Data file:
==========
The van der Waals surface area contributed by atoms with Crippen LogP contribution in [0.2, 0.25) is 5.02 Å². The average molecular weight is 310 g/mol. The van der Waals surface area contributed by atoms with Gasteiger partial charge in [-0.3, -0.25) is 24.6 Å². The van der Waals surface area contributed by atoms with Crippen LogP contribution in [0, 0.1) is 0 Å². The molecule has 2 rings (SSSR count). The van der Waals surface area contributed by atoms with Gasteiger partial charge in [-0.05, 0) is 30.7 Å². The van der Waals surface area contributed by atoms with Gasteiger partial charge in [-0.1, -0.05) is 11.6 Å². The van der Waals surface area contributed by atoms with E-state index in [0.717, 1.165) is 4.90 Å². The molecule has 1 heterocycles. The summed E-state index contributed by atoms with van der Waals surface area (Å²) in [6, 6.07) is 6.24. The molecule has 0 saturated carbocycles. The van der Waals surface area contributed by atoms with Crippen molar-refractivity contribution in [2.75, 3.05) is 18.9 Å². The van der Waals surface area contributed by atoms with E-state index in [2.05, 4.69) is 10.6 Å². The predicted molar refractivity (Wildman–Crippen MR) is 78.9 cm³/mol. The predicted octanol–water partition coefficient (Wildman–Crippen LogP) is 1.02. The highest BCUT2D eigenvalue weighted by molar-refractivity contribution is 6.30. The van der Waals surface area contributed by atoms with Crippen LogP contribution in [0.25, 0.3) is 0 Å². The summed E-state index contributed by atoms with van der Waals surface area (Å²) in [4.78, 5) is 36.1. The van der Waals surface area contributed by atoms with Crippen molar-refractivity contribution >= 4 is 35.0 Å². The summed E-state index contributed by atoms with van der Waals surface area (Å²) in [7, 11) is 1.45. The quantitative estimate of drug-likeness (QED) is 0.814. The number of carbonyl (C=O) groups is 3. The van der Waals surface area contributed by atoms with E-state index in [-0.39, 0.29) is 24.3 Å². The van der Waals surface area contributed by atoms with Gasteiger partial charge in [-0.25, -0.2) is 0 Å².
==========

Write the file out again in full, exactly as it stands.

The van der Waals surface area contributed by atoms with Crippen LogP contribution in [0.2, 0.25) is 5.02 Å². The average molecular weight is 310 g/mol. The van der Waals surface area contributed by atoms with Gasteiger partial charge in [-0.3, -0.25) is 24.6 Å². The van der Waals surface area contributed by atoms with Crippen LogP contribution in [0, 0.1) is 0 Å². The molecule has 2 rings (SSSR count). The van der Waals surface area contributed by atoms with Gasteiger partial charge in [-0.05, 0) is 30.7 Å². The van der Waals surface area contributed by atoms with Gasteiger partial charge in [-0.1, -0.05) is 11.6 Å². The van der Waals surface area contributed by atoms with E-state index in [0.717, 1.165) is 4.90 Å². The molecule has 1 heterocycles. The summed E-state index contributed by atoms with van der Waals surface area (Å²) in [6, 6.07) is 6.24. The molecule has 0 saturated carbocycles. The van der Waals surface area contributed by atoms with Crippen molar-refractivity contribution in [2.75, 3.05) is 18.9 Å². The van der Waals surface area contributed by atoms with E-state index in [2.05, 4.69) is 10.6 Å². The predicted molar refractivity (Wildman–Crippen MR) is 78.9 cm³/mol. The predicted octanol–water partition coefficient (Wildman–Crippen LogP) is 1.02. The highest BCUT2D eigenvalue weighted by molar-refractivity contribution is 6.30. The van der Waals surface area contributed by atoms with Crippen LogP contribution in [0.25, 0.3) is 0 Å². The summed E-state index contributed by atoms with van der Waals surface area (Å²) in [4.78, 5) is 36.1. The van der Waals surface area contributed by atoms with Crippen molar-refractivity contribution >= 4 is 35.0 Å². The summed E-state index contributed by atoms with van der Waals surface area (Å²) in [7, 11) is 1.45. The quantitative estimate of drug-likeness (QED) is 0.814. The number of carbonyl (C=O) groups is 3. The van der Waals surface area contributed by atoms with E-state index in [-0.39, 0.29) is 24.3 Å². The van der Waals surface area contributed by atoms with Gasteiger partial charge in [-0.25, -0.2) is 0 Å².